Visitors experience facial recognition technology at a Face++ booth during the China Public Security Expo in Shenzhen in 2017. In China, facial recognition is being used by the government to help monitor the movements of the country's 1.4 billion people. The Chinese-Canadian owner of a supermarket chain in Canada wants to install the technology in his stores to make check outs even simpler, others fear the "Big Brother" potential (Bobby Yip/Reuters)

Chinese facial recognition coming to a few Canadian stores

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An advance for consumers, or towards Orwellian future?

A chain of supermarkets frequented by the Chinese communities in southern Ontario and southern British Columbia may soon install facial recognition technology.

One of Wei Chengyi’s chain “Foody Mart” stores in the greater Toronto area where facial recognition technology to speed checkout could be installed next year (Google streetview)

The owner of the Foody Mart chain, Wei Chengyi, is also permanent honourary chairman of the  Confederation of  Toronto Chinese Canadian Organisations, and is reportedly a longtime friend of the Chinese government and met China’s President at an event in Beijing. He also spoke at a rally in Markham Ontario in August against the Hong Kong democracy movement; Former Ontario Liberal cabinet minister Michael Chan also spoke at the pro-Beijing rally.

Wei Chengyi, speaking at a pro-Beijing rally in Markham Ontario on August 11, 2019 denouncing the pro-democracy protests in Hong Kong, (courtesy Epcch Times-Yi Ling)

Wei has said he is considering using Chinese technology to enable customers to pay through facial recognition starting early next year. Clients will simply look into a camera and their face would be recognized and linked to their account.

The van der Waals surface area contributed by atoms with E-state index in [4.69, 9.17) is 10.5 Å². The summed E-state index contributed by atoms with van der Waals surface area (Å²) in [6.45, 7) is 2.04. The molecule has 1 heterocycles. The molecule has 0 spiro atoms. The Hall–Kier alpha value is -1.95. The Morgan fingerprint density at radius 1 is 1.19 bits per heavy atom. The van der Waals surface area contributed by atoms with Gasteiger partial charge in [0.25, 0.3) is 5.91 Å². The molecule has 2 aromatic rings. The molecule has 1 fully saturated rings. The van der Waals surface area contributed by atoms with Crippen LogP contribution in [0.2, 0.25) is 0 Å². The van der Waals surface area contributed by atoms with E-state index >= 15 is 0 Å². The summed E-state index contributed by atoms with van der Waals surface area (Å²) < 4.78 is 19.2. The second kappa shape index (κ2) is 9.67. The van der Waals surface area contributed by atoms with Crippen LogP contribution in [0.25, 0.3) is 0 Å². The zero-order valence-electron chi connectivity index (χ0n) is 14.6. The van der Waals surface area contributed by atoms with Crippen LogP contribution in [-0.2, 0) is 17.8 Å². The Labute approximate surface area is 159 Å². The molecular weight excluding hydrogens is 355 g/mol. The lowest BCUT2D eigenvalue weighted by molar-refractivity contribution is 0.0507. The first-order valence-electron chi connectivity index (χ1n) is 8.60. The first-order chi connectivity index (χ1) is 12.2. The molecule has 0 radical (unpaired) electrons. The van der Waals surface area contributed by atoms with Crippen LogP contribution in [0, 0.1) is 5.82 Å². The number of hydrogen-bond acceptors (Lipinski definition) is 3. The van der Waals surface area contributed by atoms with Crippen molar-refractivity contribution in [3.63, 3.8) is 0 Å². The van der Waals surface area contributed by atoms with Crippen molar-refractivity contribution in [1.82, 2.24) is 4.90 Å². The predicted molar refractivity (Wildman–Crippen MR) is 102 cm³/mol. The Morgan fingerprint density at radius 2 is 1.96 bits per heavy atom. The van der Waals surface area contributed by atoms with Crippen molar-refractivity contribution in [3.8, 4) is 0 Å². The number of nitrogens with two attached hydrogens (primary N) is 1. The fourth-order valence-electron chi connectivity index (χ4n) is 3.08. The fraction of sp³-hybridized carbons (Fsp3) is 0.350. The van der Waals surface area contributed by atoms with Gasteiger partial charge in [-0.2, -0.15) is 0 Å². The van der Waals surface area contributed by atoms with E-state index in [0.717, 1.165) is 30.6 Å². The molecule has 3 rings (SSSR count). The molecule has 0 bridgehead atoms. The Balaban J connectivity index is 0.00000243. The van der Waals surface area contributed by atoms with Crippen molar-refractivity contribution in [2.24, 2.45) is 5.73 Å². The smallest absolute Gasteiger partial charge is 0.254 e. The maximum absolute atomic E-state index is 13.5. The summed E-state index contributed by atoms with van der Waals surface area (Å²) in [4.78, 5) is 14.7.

It seems this could be the first use of such technology in a store in North America.

China has some two million surveillance cameras and facial recognition is used widely for such things as gaining entrance to schools and zoos, to monitor social habits to create a “social credit score” in a way very similar to the science fiction series “Black Mirror”, and to monitor students in class to see who is paying attention.

Cheuk Kwan, Chairman of the Toronto Association for Democracy in China is quoted by PostMedia saying, “I don’t want to sound alarmist, but this is another insidious and on-the-surface-innocent way China is slowly encroaching on our society. “Canada should have strong skepticism on any move initiated from CCP (Chinese Communist Party) influence under the guise of high-tech investment or business innovation,”

Other privacy advocates are also concerned. Anne Couvoukian, former privacy watchdog for Ontario and  now the Distinguished Expert-in-Residence, leading the Privacy by Design Centre of Excellence at Ryerson University in Toronto. She has expressed personal speculation that all tech from China has a “back door” and data will end up in China.

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